The troubles emerge immediately with the assumption of "origins" of the "theory" since one of the few points feminists agree upon is a profound disagreement over one single Theory, its roots, and moreover its single Godmother. The whole concept of "theory," as discussed by Said, presupposes Somebody's (such as Luk cs or Goldman in his example) set of ideas, which after passing a certain distance is read/misread in the conditions of arrival. Said's scheme, however, does not seem to assume a space surrounded by borders. Such borders are erected in order to block certain ideas and its vehicles ---- be it persons or means of communication, such as books ---- from "traveling" in and out of that space. In such an environment both ideas and persons may be issued passports but, actually not all passports are good for crossing any border. Moreover, Said does not assume the context of an "economy of shortage" in which members of the local community have to control carefully the priority list of items to be smuggled in, and consequently to be accepted or resisted. Under these circumstances they may even have no intention, need or desire to put a particular idea/theory on the top of the list.

And yet, the issue of a starting point, of "a set of initial circumstances" raised by Said, is of special importance for any theoretical project, including the feminist one. In other words, where and how to locate arguments for smuggling a set of ideas equipped with the "wrong" passport? Shall we call for reinforcement of women's participation in an educational system where there is already a 50:50 portion of female and male students at all levels of higher education, and where the 'overfeminization' of schools, in positions of both teachers and students, has been often blamed for the decreasing quality of education as such? Shall we call for women's access to the working place in a country where almost 90% of working age women are fully employed? Shall we call for censorship of pornography in a country whose entire modern history is built upon an obsessive fight for freedom of expression? Could anyone who at least once opened a fashion journal issued in Prague in the 1970's filled with sex-less figures wrapped in color-less fabric mobilize seriously against abuse of women's body in the fashion industry and advertising? Shall we call for radical implementation of equality, gender or otherwise, in a community exhausted by ongoing waves of centrally controlled experimentation with constituting social sameness?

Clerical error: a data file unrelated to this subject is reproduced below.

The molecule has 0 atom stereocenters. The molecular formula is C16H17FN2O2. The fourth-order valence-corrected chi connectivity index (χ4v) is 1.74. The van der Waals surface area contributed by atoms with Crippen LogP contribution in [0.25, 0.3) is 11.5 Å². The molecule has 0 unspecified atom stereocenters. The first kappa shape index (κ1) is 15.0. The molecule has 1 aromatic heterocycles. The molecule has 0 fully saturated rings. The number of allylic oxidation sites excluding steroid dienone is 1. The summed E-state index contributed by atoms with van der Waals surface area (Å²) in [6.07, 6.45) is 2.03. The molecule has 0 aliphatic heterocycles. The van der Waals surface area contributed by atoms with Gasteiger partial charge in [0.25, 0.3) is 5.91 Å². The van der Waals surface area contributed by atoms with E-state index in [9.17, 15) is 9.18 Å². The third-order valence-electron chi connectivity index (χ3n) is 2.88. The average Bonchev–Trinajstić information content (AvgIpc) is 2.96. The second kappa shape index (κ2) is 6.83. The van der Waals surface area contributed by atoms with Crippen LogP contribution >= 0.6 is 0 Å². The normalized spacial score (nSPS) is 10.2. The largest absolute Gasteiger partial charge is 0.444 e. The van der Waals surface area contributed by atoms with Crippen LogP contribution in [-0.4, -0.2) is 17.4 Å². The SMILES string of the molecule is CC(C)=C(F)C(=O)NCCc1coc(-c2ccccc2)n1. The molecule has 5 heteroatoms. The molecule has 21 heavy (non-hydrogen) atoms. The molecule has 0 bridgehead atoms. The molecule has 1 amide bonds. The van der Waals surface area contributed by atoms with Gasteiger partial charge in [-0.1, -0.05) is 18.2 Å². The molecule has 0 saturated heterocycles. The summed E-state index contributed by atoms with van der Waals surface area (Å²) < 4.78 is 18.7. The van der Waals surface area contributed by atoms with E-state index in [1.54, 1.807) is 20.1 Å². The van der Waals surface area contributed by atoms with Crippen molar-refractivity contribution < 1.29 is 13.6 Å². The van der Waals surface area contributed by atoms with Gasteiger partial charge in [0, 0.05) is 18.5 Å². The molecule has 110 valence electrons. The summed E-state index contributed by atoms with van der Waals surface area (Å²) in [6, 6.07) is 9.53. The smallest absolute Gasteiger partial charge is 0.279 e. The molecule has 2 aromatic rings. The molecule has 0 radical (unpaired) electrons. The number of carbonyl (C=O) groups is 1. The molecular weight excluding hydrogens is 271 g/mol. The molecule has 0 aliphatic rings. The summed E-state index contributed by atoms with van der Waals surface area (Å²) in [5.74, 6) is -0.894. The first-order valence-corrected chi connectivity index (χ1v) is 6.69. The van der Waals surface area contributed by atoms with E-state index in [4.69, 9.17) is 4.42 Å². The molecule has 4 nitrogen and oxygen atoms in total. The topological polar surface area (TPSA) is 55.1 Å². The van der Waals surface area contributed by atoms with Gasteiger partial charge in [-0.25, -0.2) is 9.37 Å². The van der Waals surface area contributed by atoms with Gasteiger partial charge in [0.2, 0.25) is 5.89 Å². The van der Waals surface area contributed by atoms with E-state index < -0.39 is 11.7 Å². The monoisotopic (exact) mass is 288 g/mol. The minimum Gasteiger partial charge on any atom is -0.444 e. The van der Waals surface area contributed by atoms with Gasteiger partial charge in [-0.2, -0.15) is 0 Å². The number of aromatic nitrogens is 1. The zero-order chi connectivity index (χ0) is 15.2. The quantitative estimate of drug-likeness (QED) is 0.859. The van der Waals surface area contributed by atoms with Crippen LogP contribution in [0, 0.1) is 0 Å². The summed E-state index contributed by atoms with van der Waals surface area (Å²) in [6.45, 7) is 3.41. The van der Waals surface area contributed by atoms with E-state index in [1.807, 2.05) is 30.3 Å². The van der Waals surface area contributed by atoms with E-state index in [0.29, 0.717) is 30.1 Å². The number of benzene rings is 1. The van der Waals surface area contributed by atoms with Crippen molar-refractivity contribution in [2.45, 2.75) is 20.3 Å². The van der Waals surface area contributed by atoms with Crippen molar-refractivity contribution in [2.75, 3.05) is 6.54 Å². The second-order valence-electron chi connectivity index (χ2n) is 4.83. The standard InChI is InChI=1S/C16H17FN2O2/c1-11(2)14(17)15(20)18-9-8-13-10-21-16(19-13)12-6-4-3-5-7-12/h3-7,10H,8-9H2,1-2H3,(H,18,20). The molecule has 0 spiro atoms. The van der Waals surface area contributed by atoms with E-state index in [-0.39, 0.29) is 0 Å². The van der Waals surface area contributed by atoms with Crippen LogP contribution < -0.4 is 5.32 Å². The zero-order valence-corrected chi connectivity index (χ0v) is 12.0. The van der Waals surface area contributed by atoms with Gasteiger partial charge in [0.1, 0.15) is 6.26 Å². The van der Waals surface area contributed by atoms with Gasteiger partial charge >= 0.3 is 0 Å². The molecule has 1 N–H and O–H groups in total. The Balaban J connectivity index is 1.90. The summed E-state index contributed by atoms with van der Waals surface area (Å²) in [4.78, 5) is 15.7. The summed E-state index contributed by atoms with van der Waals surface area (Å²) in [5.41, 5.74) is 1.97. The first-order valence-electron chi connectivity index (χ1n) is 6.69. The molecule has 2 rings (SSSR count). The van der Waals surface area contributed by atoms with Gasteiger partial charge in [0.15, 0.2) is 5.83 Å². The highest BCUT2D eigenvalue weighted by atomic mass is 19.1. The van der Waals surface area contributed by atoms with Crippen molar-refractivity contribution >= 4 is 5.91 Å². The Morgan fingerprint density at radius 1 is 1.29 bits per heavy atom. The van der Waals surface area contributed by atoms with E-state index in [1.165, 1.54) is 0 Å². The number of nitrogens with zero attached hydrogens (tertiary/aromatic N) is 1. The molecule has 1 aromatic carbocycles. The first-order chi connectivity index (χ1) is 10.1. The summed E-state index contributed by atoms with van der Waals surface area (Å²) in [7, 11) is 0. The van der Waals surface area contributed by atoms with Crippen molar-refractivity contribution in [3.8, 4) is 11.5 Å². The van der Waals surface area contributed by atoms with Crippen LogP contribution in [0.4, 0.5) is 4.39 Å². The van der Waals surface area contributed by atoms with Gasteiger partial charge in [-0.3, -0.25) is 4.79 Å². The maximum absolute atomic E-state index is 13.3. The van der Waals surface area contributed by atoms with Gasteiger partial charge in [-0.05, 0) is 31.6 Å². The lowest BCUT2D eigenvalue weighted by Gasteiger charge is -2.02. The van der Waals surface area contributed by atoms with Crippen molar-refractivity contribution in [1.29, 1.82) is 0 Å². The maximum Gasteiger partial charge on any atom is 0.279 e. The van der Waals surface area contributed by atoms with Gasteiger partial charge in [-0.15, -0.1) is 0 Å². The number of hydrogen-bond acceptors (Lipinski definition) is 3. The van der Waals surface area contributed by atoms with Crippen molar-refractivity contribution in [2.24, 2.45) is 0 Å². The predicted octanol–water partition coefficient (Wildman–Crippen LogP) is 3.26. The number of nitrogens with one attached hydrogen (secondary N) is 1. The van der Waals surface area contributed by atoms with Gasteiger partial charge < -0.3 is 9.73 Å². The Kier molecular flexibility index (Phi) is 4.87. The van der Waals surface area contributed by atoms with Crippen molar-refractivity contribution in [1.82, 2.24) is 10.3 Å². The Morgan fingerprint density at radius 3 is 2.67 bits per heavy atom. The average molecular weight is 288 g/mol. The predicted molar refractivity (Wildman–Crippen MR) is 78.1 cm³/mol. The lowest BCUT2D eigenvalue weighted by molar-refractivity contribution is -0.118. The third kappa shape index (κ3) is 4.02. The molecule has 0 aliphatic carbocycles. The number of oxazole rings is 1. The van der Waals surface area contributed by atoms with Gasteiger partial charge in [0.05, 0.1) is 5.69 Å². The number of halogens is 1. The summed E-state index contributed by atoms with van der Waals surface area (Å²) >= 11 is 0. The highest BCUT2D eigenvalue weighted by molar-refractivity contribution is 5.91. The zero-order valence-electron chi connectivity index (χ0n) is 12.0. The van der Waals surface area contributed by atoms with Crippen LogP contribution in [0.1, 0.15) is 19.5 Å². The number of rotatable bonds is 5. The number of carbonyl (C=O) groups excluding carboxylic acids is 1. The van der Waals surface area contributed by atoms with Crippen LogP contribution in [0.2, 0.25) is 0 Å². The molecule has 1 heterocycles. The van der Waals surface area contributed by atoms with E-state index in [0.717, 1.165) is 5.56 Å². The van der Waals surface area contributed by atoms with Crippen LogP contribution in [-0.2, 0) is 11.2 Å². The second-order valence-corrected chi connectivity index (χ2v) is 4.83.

Those of us who in the late 1980's began to deal with issues of gender in the, both politically and theoretically, marginalized part of Europe paradoxically called "Central", were ready to take the risk for smuggling. We were willing to cope with our fellow-intellectuals' accusations of "ruining gender solidarity" in the historical period of running the "more important" project of de-totalization. At the same time, our intention was not to reproduce already quite powerful channels of hostility and phobia in the "post-revolutionary" community. Neither did we want to provoke or hurt the locally oversensitive "structures of feeling," to use Raymond Williams's term. To find a starting point for the project, which we even hesitated to call feminist, was rather difficult. For all the above mentioned accusations and hostilities created an umbrella effectively shadowing any serious attempt to uncover the complexity of gender-related humiliation in the context of socialist experimentations. We feared that due to this umbrella we might miss a chance to ask questions about the "old regimes" which would go beyond the realm of discussions about the planned economy and the Communist Party membership.